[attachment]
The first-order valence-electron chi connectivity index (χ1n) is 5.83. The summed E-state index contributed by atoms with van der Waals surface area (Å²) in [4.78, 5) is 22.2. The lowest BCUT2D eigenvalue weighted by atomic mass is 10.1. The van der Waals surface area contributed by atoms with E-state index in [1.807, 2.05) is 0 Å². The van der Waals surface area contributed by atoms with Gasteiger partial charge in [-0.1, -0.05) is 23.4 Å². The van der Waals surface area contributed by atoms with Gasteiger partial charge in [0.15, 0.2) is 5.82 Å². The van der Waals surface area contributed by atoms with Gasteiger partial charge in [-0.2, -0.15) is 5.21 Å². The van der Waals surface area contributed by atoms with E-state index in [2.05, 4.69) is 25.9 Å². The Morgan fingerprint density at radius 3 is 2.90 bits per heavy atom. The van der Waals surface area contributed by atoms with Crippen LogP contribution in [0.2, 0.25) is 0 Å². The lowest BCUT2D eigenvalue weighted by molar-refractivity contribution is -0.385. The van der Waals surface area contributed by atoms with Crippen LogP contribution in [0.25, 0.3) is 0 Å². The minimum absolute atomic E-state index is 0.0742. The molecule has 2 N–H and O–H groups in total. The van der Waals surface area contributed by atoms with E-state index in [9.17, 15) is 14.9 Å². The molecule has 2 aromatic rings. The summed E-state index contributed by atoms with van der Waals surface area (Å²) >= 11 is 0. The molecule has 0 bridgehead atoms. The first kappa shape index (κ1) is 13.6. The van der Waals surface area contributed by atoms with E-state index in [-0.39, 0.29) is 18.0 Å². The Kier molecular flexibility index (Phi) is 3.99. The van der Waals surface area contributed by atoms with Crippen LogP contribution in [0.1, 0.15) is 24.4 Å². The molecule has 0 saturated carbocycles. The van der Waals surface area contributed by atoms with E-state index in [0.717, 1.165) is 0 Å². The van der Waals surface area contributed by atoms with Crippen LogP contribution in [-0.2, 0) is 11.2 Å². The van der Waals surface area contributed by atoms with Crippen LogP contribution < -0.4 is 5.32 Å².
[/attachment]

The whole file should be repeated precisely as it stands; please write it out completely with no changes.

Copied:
The first-order valence-electron chi connectivity index (χ1n) is 5.83. The summed E-state index contributed by atoms with van der Waals surface area (Å²) in [4.78, 5) is 22.2. The lowest BCUT2D eigenvalue weighted by atomic mass is 10.1. The van der Waals surface area contributed by atoms with E-state index in [1.807, 2.05) is 0 Å². The van der Waals surface area contributed by atoms with Gasteiger partial charge in [-0.1, -0.05) is 23.4 Å². The van der Waals surface area contributed by atoms with Gasteiger partial charge in [0.15, 0.2) is 5.82 Å². The van der Waals surface area contributed by atoms with Gasteiger partial charge in [-0.2, -0.15) is 5.21 Å². The van der Waals surface area contributed by atoms with E-state index in [2.05, 4.69) is 25.9 Å². The Morgan fingerprint density at radius 3 is 2.90 bits per heavy atom. The van der Waals surface area contributed by atoms with Crippen LogP contribution in [0.2, 0.25) is 0 Å². The lowest BCUT2D eigenvalue weighted by molar-refractivity contribution is -0.385. The van der Waals surface area contributed by atoms with Crippen LogP contribution in [0.25, 0.3) is 0 Å². The minimum absolute atomic E-state index is 0.0742. The molecule has 2 N–H and O–H groups in total. The van der Waals surface area contributed by atoms with E-state index in [9.17, 15) is 14.9 Å². The molecule has 2 aromatic rings. The summed E-state index contributed by atoms with van der Waals surface area (Å²) >= 11 is 0. The molecule has 0 bridgehead atoms. The first kappa shape index (κ1) is 13.6. The van der Waals surface area contributed by atoms with E-state index in [-0.39, 0.29) is 18.0 Å². The Kier molecular flexibility index (Phi) is 3.99. The van der Waals surface area contributed by atoms with Crippen LogP contribution in [0.1, 0.15) is 24.4 Å². The molecule has 0 saturated carbocycles. The van der Waals surface area contributed by atoms with E-state index in [0.717, 1.165) is 0 Å². The van der Waals surface area contributed by atoms with Crippen LogP contribution in [-0.2, 0) is 11.2 Å². The van der Waals surface area contributed by atoms with Crippen LogP contribution < -0.4 is 5.32 Å².